I think what's still unclear, Sandy, is that for a user to proceed in submitting the form - and making the field required, aka "checked"
You can't prevent someone from submitting a form? You must let them submit it, even if they don't agree to the terms? If their desired data privacy terms are stricter than GDPR, are you then obliged to comply with their terms because you aren't allowed to stop their data from entering your system?
Compelling private companies to allow user data into their systems, even when the user specifically refuses to agree to public and private restrictions, sounds really implausible. (Government sites may be another issue.) CASL doesn't have anything to say about this, that's clear.
Requiring someone to check a box to prove that the user agrees to the terms presented to them is one thing (and we do this all the time as part of our "Gifts & Entertainment" policy when user register for events that exceed a certain value (e.g., when we're paying for their hotel room)). That's different than an opt-in checkbox to provide explicit consent to send marketing emails in the future.
And the unchecked opt-in checkbox to provide express consent (on the front end at least, pending round-trip confirmation) is what you're saying is not allowed? There would then be no way for the person to provide express consent. Meaning you legally can't contact them again, even though a statute exists that allowed you to gather express consent and proceed. Strange, dude!
No, what I'm saying is that requiring a user to CHECK that checkbox before they can submit the form is where the issue lies. A user should have the right to leave the checkbox unchecked without having to subscribe to future marketing emails.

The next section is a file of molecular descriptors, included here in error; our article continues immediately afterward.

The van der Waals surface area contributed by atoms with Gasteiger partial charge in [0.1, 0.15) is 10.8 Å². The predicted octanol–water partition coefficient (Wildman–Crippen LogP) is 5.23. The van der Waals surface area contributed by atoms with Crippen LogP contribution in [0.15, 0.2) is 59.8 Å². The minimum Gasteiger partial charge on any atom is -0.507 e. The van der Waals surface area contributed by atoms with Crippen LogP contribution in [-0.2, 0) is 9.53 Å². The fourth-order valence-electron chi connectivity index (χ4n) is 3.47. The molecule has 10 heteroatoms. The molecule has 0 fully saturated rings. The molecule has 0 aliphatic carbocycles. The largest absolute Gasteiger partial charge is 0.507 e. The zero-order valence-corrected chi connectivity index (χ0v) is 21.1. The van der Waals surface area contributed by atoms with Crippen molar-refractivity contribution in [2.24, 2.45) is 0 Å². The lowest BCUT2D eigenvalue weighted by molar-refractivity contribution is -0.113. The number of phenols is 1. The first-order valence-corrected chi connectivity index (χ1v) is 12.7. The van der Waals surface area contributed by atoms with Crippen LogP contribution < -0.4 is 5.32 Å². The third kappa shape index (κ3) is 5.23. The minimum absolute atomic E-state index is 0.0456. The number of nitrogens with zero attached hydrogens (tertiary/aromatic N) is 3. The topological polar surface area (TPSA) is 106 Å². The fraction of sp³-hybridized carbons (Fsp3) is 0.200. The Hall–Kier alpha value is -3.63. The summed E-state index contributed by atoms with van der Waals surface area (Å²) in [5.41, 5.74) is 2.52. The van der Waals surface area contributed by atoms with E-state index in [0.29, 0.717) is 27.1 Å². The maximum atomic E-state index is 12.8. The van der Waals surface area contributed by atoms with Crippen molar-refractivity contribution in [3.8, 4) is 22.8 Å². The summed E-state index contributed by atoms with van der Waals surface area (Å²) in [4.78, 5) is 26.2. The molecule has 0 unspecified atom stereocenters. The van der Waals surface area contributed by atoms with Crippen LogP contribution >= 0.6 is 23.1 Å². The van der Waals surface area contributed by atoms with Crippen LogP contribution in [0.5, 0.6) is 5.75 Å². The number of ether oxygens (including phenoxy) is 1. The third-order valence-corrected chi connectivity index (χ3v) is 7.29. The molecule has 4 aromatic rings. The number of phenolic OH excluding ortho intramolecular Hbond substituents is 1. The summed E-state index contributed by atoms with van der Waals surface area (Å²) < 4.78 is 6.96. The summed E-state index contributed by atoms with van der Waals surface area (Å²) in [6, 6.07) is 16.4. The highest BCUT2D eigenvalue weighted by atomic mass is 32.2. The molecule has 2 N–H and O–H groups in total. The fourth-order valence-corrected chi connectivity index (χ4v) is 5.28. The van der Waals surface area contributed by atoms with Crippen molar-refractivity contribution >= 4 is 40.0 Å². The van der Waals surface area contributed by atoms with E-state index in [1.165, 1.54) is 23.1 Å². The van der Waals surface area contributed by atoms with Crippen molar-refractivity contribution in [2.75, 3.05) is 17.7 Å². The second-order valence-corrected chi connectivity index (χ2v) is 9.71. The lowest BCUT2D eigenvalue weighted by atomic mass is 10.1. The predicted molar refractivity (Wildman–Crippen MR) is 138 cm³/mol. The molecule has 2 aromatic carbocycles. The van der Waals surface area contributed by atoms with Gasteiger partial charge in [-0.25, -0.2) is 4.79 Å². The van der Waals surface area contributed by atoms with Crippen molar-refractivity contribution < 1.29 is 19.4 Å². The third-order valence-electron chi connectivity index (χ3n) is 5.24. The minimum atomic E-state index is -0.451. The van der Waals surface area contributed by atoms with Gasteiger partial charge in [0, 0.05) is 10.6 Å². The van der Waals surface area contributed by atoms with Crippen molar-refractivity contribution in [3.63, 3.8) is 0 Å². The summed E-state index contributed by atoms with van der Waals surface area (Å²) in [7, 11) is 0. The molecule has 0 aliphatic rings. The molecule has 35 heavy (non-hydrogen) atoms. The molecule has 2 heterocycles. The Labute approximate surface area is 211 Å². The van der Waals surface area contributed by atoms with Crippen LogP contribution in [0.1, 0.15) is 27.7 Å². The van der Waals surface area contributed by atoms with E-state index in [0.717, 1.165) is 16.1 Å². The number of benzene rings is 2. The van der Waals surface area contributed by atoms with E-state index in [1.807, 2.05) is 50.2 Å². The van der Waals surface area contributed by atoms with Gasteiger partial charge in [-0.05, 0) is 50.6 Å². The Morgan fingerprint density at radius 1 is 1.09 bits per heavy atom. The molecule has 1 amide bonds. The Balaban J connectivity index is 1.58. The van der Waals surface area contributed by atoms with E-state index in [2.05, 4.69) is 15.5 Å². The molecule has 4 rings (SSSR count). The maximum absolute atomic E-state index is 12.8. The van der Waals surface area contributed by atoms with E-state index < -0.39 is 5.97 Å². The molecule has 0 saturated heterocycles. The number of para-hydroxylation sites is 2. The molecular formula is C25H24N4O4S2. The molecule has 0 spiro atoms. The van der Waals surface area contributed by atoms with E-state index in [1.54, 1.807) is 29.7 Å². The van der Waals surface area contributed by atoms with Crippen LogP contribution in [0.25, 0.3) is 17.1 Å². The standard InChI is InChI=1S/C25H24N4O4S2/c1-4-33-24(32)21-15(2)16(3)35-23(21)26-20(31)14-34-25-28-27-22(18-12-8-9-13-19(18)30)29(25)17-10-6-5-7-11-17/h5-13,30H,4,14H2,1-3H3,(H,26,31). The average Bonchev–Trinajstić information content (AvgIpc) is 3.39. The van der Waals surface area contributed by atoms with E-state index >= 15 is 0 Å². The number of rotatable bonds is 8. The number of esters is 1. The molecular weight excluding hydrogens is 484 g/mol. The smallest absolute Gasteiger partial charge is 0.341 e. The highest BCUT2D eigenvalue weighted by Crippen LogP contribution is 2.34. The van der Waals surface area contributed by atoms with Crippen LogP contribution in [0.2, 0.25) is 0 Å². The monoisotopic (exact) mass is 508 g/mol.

BTW, I'm learning more each day with regards to GDPR - and it's causing me heartburn. While not explicitly required, using a double-opt-in approach is highly recommended. Primarily so that someone can't opt-in on behalf of someone else. Having that feedback/consent loop will be necessary should someone ask why they're receiving unsolicited marketing emails.
A user should have the right to leave the checkbox unchecked without having to subscribe to future marketing emails.
Ergo, a company is compelled to accept personal data into their systems via web forms from people who expressly refuse further contact.
But CASL doesn't say anything about that -- it doesn't require companies to do business with people who are not marketable.
Wow, this appears to be a much more complicated issue than I originally thought! And it sounds like there's even more I need to look into regarding some upcoming changes in EU laws.
My plan is to only have the opt-in field appear for users who select Canada as their country. I wanted to make the opt in checkbox a required field because once a person complete one of our web forms (for instance, a web form to request pricing information from us), we normally send an email response with the pricing information they've requested. If the person doesn't checked the opt-in consent box, if I understand the rules correctly, we wouldn't be able to email with the information that they've completed the form to request in the first place. Perhaps I'm overthinking the issue, but I work for a small company and I'm the only person responsible for email marketing compliance, so if it's not done right, any problems that come from non-compliance will fall back on me.